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Re: Food for Thought (and Discussion)

PostPosted: Nov 27, 2016 1:18 pm
by Meltintalle
Here is the recipe for the pumpkin/cheesecake/pecan pie I mentioned in Games and Blogs. I ran out of time to make it for Thanksgiving, but it still sounds really good. ;))

I did, however, try one for an eggnog pie, and that was pronounced a qualified success. (The crust refused to come out of the pan. :p )

Re: Food for Thought (and Discussion)

PostPosted: Nov 27, 2016 6:52 pm
by ValiantArcher
Ooh, thanks, Mel! :) No idea if I'll try it (at least any time soon), but the pumpkin/cheesecake/pecan pie concept makes more sense to me now. ;))

I made a couple of apple pies for Thanksgiving. They turned out pretty well, and it took less than an hour since the apples were pre-sliced. ;))

Re: Food for Thought (and Discussion)

PostPosted: Nov 29, 2016 1:37 pm
by The Rose-Tree Dryad
I'll have to try that method for boiled eggs soon, fantasia! Thanks!

Oh wow, Mel! That "chumpcan" pie is a thing of beauty! @-) *bookmarks for future reference* I can see why you switched over to plain pumpkin pie on a busy Thanksgiving Day, though; a recipe with several steps can become a bit stressful when you're running low on time. ;))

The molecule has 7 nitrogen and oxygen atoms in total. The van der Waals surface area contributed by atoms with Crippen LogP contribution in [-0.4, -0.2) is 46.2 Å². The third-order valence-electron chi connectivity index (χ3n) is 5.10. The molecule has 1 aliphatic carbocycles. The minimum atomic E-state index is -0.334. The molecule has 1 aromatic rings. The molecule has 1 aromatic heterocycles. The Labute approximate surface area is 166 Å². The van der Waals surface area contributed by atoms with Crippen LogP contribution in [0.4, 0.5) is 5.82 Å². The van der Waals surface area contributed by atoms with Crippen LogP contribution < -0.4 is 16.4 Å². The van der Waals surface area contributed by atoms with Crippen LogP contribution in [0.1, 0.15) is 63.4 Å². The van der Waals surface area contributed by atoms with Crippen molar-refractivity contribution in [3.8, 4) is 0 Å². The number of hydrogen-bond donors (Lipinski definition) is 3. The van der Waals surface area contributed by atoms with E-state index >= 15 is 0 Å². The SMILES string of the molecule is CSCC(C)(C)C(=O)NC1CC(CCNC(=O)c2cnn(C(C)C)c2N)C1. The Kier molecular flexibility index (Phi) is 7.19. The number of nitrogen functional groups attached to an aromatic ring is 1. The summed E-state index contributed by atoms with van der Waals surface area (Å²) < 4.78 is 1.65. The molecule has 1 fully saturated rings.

One of my favorite Thanksgiving treats is sweet potato casserole. We didn't get around to making it this year, but lately I've been adding pumpkin pie spice and butter to mashed sweet potatoes and that's a nice substitute.

Re: Food for Thought (and Discussion)

PostPosted: Dec 22, 2016 7:29 pm
by mm1991
I tried making an eggnog cake with frosting. It was horrible! That really messed with me because usually - not to toot my own horn or anything - I'm a great baker. Hey, I blame the recipe! ;) Anyways, for my first attempt at making homemade frosting, it wasn't *that* bad!

Re: Food for Thought (and Discussion)

PostPosted: Jan 11, 2017 5:31 pm
by ValiantArcher
Does anyone have experience with sourdough, particularly the starter? I started it probably four months ago and it's been doing okay (not great), but I always have probably about 1/2 c. to 1 c. left of the starter after I take out the 1 c. weekly. At least I did until this week: it looked like about a 1/4 c. was left. :P I've been adding 1 c. of flour and 1/2 c. of water each week, and moving the starter between mixing bowls. Is there anything else I should be doing? :-\

I made a pan of baked oatmeal last night, which turned out pretty well, though it's a bit plain. It was a recipe with applesauce, which I used pearsauce for (including subbing it for the butter), and I added some golden raisins and walnuts I had on hand. I probably should've added some cinnamon and nutmeg to it, but I was afraid of adding too many things and getting a weird flavor combination. Oh well. ;))

Re: Food for Thought (and Discussion)